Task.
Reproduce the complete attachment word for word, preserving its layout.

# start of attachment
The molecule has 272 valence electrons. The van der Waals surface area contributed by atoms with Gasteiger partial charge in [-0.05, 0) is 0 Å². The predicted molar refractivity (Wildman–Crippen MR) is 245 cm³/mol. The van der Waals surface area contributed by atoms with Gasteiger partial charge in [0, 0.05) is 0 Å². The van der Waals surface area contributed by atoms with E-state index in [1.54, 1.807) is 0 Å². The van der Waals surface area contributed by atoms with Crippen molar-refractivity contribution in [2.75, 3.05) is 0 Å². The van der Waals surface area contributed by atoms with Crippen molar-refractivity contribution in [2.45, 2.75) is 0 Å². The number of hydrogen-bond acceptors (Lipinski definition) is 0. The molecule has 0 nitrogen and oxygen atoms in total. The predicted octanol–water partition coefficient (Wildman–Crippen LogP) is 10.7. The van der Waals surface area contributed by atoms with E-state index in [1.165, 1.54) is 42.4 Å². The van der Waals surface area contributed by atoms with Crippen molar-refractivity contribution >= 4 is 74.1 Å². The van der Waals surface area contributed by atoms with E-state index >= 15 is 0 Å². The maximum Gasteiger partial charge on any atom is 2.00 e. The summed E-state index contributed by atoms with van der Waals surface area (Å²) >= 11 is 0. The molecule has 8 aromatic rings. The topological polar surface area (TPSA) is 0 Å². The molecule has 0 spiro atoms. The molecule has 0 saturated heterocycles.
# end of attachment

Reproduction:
The molecule has 272 valence electrons. The van der Waals surface area contributed by atoms with Gasteiger partial charge in [-0.05, 0) is 0 Å². The predicted molar refractivity (Wildman–Crippen MR) is 245 cm³/mol. The van der Waals surface area contributed by atoms with Gasteiger partial charge in [0, 0.05) is 0 Å². The van der Waals surface area contributed by atoms with E-state index in [1.54, 1.807) is 0 Å². The van der Waals surface area contributed by atoms with Crippen molar-refractivity contribution in [2.75, 3.05) is 0 Å². The van der Waals surface area contributed by atoms with Crippen molar-refractivity contribution in [2.45, 2.75) is 0 Å². The number of hydrogen-bond acceptors (Lipinski definition) is 0. The molecule has 0 nitrogen and oxygen atoms in total. The predicted octanol–water partition coefficient (Wildman–Crippen LogP) is 10.7. The van der Waals surface area contributed by atoms with E-state index in [1.165, 1.54) is 42.4 Å². The van der Waals surface area contributed by atoms with Crippen molar-refractivity contribution >= 4 is 74.1 Å². The van der Waals surface area contributed by atoms with E-state index >= 15 is 0 Å². The maximum Gasteiger partial charge on any atom is 2.00 e. The summed E-state index contributed by atoms with van der Waals surface area (Å²) >= 11 is 0. The molecule has 8 aromatic rings. The topological polar surface area (TPSA) is 0 Å². The molecule has 0 spiro atoms. The molecule has 0 saturated heterocycles.